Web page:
Bogosav Živković

Bogosav Živković (Serbian Cyrillic: Богосав Живковић; 3 March 1920 – 28 October 2005) was a prominent Serbian sculptor and painter of Naïve and Outsider art.

Bogosav Živković
Bogosav Živković, Serbian outsider sculptor
Živković with his works
Born
Bogosav Živković

(1920-03-03)3 March 1920
Died28 October 2005(2005-10-28) (aged 85)
NationalitySerbian
Known forSculpture
MovementOutsider art, Naïve art

BiographyEdit

Bogosav Živković was born in Leskovac, near Lazarevac, in 1920. As a young man, he was trained in the craft of leather working, and was taught how to sew leather jackets decorated with floral and geometric borders.[1] Due to poor health, he gave up working with leather in 1945 and moved to Belgrade, where he found a job as a door attendant. He created his first sculpture in 1957, and held his first independent exhibition in 1960. He was soon recognized globally as an important leader in naïve and marginal art. His work is often categorized as Art Brut, and has been the central subject of exhibitions in major museums in Europe, as well as in North America and South America. He died in Belgrade in 2005.[2]

Style and workEdit

Much of Živković's work was inspired by a seminal dream. In his dream, he saw a large serpent moving swiftly across a meadow, leaving a slimy track behind. With its tail, the serpent caught a stranger dressed in a monk's cowl and robe. The intensity of the dream led Živković to carve his visions in wood in order to gain a sense of release from his nightmare. To express himself, Živković used the natural shape of the trunk with or without branches, then smaller and thinner parts of branches, even ivy roots. Natural protuberances and hollows, various gnarls, and the mere mass of the matter inspired the artist to create the most diverse forms.[3]

His chisel followed the natural configuration of the wood, thus liberating, cutting, trimming and shaping anthropomorphic and zoomorphic figures, and less frequently animal or architectural shapes. He mostly carved in relief, which he used to cover his monumental columns.[4]

Oto Bihalji-Merin,[5] Michel Thevos, Roger Cardinal, and others wrote about his work.[3]

Exhibitions and awardsEdit

A great number of his monumental sculptures are in galleries and museums. Some, such as My Home and Dreams and Thought, are in the collection of the Museum of Naïve and Marginal Art (MNMA), in Jagodina.[6] The Magic Garden, in his native village, is a temple of his art with many sculptures – in stone and wood, reliefs of carved objects, coloured accessory edifices, etc. – which bears best witness to his work.[2]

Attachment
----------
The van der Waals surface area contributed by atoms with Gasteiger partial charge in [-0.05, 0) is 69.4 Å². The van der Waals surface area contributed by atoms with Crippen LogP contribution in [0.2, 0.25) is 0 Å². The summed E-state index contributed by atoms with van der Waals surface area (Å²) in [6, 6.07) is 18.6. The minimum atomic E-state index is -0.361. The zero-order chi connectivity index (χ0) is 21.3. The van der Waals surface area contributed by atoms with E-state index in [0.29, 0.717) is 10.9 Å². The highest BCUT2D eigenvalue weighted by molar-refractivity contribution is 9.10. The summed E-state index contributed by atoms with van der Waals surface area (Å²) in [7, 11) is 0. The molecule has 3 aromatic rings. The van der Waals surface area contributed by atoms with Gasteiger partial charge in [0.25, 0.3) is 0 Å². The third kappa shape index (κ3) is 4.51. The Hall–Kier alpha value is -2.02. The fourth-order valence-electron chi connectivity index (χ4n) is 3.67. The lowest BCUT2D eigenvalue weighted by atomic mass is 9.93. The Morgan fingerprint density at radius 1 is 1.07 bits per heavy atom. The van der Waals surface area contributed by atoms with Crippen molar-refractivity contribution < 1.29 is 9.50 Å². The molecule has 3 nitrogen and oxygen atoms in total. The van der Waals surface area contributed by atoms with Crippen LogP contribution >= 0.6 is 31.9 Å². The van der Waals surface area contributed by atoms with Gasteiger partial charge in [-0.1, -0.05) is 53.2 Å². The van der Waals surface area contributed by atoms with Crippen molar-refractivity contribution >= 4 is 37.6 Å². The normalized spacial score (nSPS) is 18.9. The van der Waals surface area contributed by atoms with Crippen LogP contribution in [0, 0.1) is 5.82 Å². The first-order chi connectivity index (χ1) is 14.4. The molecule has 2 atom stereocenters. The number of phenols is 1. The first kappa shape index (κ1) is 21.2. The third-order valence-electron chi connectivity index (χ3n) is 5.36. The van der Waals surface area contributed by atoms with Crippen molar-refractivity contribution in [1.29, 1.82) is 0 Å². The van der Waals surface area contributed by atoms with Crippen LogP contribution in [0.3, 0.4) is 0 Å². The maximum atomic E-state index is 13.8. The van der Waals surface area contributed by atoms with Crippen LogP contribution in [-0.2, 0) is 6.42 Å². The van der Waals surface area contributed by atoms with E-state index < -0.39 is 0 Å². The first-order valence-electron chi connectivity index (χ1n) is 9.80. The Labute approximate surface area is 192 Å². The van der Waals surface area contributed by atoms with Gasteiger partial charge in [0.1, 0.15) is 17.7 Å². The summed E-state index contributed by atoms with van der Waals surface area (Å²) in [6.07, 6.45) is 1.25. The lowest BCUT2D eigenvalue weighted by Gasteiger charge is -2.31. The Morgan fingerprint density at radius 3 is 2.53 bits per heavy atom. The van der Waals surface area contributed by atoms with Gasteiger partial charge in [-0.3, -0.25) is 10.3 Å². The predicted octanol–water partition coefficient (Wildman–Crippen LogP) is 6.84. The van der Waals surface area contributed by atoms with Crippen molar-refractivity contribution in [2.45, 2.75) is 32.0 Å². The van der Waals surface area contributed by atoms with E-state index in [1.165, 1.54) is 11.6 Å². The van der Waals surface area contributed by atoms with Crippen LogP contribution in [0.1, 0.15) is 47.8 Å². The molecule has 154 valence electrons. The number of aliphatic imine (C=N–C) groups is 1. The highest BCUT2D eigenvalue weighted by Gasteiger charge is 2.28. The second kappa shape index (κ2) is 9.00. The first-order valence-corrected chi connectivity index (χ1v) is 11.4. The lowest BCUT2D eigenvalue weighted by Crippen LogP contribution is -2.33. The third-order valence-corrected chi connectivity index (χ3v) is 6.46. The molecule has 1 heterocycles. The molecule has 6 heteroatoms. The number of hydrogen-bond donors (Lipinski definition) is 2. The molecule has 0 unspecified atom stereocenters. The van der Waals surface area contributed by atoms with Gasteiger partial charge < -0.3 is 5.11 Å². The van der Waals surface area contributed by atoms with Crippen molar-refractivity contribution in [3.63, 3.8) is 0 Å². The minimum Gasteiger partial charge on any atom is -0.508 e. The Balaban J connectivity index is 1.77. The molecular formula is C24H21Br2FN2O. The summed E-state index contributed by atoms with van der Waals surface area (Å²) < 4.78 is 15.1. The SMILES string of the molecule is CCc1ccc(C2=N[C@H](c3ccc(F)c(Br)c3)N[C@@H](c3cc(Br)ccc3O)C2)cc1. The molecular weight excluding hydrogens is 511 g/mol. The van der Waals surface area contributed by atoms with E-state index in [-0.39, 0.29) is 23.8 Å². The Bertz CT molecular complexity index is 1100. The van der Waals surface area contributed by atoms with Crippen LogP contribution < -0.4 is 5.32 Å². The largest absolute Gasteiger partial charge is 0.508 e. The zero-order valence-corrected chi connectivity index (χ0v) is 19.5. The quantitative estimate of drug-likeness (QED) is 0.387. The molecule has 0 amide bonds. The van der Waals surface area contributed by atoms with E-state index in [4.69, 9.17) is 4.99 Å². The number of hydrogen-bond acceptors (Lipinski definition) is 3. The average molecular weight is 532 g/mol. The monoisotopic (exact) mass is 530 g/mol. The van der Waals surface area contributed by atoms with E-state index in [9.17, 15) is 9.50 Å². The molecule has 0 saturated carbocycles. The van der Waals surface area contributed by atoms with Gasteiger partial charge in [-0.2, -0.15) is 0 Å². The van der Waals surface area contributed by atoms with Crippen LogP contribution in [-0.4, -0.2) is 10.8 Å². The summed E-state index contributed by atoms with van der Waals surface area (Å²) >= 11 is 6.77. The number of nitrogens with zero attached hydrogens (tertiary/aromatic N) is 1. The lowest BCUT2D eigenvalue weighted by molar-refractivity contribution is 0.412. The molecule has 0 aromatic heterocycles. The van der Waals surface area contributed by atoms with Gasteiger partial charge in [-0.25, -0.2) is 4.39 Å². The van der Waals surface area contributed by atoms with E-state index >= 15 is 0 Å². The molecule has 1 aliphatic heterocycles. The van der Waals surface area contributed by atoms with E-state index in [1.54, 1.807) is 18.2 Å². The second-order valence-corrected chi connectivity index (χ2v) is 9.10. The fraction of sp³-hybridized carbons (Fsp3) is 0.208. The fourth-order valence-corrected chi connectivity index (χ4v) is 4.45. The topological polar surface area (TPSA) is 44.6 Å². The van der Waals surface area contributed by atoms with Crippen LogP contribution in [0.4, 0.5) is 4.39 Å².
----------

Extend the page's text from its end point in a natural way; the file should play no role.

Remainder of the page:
Živković had a number of independent and group exhibitions worldwide.[2] He has had solo exhibitions in Belgrade, Vienna, Paris, Warsaw, Stockholm, Munich and Amsterdam. Among his awards are Grand Prix at the Second Biennial of Yugoslav Naïve Art in 1983 and Award for Entire Artistic Work in 1991, MNMA, Jagodina, Serbia.[2]

GalleryEdit

ReferencesEdit

  1. ^ М. Бошковић; М. Маширевић, Самоуки ликовни уметници у Србији, Торино, 1977
  2. ^ a b c d N. Krstić, Outsider Art in Serbia, monograph, MNMA, Јагодина, 2014, pp. 74–81
  3. ^ a b Ото Бихаљи-Мерин, Снови и трауме у дрвету, Београд, 1962
  4. ^ N. Krstić, Outsiders, catalogue, МНМУ, Јагодина, 2013
  5. ^ Ото Бихаљи-Мерин; Небојша Бато Томашевић, Енциклопедија наивне уметности света, Београд, 1984
  6. ^ Љ. Којић, Богосав Живковић, МНМУ, Јагодина, 2011

LiteratureEdit

  • Ото Бихаљи-Мерин, Снови и трауме у дрвету, Београд, 1962
  • М. Бошковић; М. Маширевић, Самоуки ликовни уметници у Србији, Торино, 1977
  • Ото Бихаљи-Мерин; Небојша Бато Томашевић, Енциклопедија наивне уметности света, Београд, 1984
  • Н. Крстић, Наивна уметност Србије, САНУ, МНМУ, Јагодина, 2003
  • Н. Крстић, Наивна и маргинална уметност Србије, МНМУ, Јагодина, 2007
  • Љ. Којић, Богосав Живковић, МНМУ, Јагодина, 2011
  • N. Krstić, Outsiders, catalogue, МНМУ, Јагодина, 2013
  • N. Krstić, Outsider Art in Serbia, monograph, MNMA, Јагодина, 2014, pp. 74–81
  • Cardinal, Roger, Outsider Art (New York: Praeger, 1972)
  • DuBuffet, Jean, Art Brut (Geneva: Booking International, 1985)
  • Oto Bihalji-Merin, Bogosav Zivkovic. The world of a primitive sculptor. (London: Thames & Hudson, 1962)

External linksEdit